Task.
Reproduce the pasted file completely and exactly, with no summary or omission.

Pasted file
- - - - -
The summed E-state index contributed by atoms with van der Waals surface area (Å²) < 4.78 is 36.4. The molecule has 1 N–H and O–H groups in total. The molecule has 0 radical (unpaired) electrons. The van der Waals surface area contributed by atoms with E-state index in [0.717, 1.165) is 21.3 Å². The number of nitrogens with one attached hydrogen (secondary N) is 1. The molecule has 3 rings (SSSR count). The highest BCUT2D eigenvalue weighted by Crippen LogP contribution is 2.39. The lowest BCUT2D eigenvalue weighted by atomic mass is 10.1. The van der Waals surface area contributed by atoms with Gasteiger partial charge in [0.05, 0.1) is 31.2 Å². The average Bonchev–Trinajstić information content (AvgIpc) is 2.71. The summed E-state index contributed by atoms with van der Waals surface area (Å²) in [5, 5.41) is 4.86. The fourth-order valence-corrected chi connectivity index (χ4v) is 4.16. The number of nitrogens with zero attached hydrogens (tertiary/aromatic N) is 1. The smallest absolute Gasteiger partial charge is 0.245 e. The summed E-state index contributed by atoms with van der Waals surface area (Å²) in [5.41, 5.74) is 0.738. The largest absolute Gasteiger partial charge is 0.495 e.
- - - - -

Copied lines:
The summed E-state index contributed by atoms with van der Waals surface area (Å²) < 4.78 is 36.4. The molecule has 1 N–H and O–H groups in total. The molecule has 0 radical (unpaired) electrons. The van der Waals surface area contributed by atoms with E-state index in [0.717, 1.165) is 21.3 Å². The number of nitrogens with one attached hydrogen (secondary N) is 1. The molecule has 3 rings (SSSR count). The highest BCUT2D eigenvalue weighted by Crippen LogP contribution is 2.39. The lowest BCUT2D eigenvalue weighted by atomic mass is 10.1. The van der Waals surface area contributed by atoms with Gasteiger partial charge in [0.05, 0.1) is 31.2 Å². The average Bonchev–Trinajstić information content (AvgIpc) is 2.71. The summed E-state index contributed by atoms with van der Waals surface area (Å²) in [5, 5.41) is 4.86. The fourth-order valence-corrected chi connectivity index (χ4v) is 4.16. The number of nitrogens with zero attached hydrogens (tertiary/aromatic N) is 1. The smallest absolute Gasteiger partial charge is 0.245 e. The summed E-state index contributed by atoms with van der Waals surface area (Å²) in [5.41, 5.74) is 0.738. The largest absolute Gasteiger partial charge is 0.495 e.